What I did next was compare the rank orders, to see what difference it made. And it makes a big difference! Take, for example, the Anglo-European College of Chiropractic. It’s 100% score on the ‘agreement score’ method puts it in joint first place. But its GPA of 4.39 places it in joint 79th place. In this instance, its agreement score was 61% ‘mostly agree’ and 39% ‘definitely agree’. Very creditable. But clearly not as overwhelmingly positive as Newbury College, which with 100% ‘definitely agree’ was joint 1st on the agreement score method and also in first place (and all on its own) on the GPA measure.

The different measures can lead to very significant rank-order differences. The examples I’m going to give relate to institutions lower down the pecking order.  I’m not into name and shame so I won’t be saying which ones (top tip – the data is public so if you’re really curious you can find out for yourself with just a bit of Excel work), but take a look at these cases:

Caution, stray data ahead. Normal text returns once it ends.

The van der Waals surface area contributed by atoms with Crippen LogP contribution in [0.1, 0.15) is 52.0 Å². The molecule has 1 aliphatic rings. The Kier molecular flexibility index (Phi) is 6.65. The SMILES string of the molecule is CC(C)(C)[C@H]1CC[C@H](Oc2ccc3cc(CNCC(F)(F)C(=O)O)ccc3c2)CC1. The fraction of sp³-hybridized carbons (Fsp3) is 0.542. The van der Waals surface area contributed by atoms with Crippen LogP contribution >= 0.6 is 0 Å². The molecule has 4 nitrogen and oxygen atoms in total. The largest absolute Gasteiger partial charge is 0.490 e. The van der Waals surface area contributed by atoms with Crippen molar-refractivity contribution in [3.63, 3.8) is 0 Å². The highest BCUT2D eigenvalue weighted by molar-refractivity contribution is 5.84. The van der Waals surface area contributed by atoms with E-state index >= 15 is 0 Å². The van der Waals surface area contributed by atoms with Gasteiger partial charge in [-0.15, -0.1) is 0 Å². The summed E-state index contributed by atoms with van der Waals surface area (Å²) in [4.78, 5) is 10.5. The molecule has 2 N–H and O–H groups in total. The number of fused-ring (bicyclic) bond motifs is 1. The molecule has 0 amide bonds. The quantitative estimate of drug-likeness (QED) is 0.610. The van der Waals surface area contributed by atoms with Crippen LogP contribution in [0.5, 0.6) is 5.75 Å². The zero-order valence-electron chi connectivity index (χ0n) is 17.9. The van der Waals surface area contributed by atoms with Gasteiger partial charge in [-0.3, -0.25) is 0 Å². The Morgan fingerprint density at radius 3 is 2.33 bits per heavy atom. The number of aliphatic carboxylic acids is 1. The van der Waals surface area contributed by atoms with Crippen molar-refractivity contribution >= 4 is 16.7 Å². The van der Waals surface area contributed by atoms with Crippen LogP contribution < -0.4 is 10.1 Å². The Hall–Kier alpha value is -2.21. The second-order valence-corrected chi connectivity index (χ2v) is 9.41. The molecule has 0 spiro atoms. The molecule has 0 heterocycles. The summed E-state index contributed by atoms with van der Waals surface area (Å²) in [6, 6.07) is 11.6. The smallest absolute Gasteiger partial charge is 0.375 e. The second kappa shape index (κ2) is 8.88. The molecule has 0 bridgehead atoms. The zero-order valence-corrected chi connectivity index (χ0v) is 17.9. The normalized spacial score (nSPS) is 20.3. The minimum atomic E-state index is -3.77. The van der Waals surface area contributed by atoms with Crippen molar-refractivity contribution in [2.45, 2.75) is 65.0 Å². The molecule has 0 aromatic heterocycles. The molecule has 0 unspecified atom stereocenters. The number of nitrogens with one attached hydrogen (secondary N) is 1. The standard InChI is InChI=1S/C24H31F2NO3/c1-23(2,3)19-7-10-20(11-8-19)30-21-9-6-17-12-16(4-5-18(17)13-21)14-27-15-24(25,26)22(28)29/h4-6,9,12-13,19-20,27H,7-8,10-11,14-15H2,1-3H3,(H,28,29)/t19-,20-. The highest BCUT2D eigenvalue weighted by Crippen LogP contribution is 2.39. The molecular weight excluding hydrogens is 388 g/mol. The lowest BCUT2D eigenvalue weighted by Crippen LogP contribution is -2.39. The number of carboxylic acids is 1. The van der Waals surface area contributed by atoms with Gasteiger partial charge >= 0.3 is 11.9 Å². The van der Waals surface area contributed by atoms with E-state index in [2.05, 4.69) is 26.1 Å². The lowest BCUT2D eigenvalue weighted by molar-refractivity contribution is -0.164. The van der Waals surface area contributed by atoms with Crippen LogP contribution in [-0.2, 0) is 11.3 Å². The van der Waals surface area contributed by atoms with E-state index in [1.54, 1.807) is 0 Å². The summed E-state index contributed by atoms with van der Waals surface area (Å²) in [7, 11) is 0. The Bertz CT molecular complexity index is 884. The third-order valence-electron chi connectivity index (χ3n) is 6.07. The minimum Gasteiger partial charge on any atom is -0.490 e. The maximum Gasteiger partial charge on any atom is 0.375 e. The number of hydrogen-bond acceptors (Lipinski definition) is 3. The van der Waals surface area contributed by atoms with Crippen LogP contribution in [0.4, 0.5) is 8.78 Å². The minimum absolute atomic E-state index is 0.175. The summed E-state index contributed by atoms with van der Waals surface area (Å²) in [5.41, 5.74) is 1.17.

Institution A: With a score of 87% on the agreement score method, it is ranked 138/457 overall: just outside the top 30%. With a GPA of 3.95, it is ranked 349/457: in the bottom quarter.

Same institution, same data. 

Or try Institution B: with an agreement score of 73% it is ranked 382/457, putting it in the bottom one-sixth of institutions. But its GPA of 4.28 places it at 129/457, well within the top 30%.

Again, same institution, same data.

In the case of Institution A, 9% of respondents ‘definitely disagreed’ with the overall satisfaction statement. This means that the GPA was brought down. Nearly one in ten students were definitely not satisfied overall.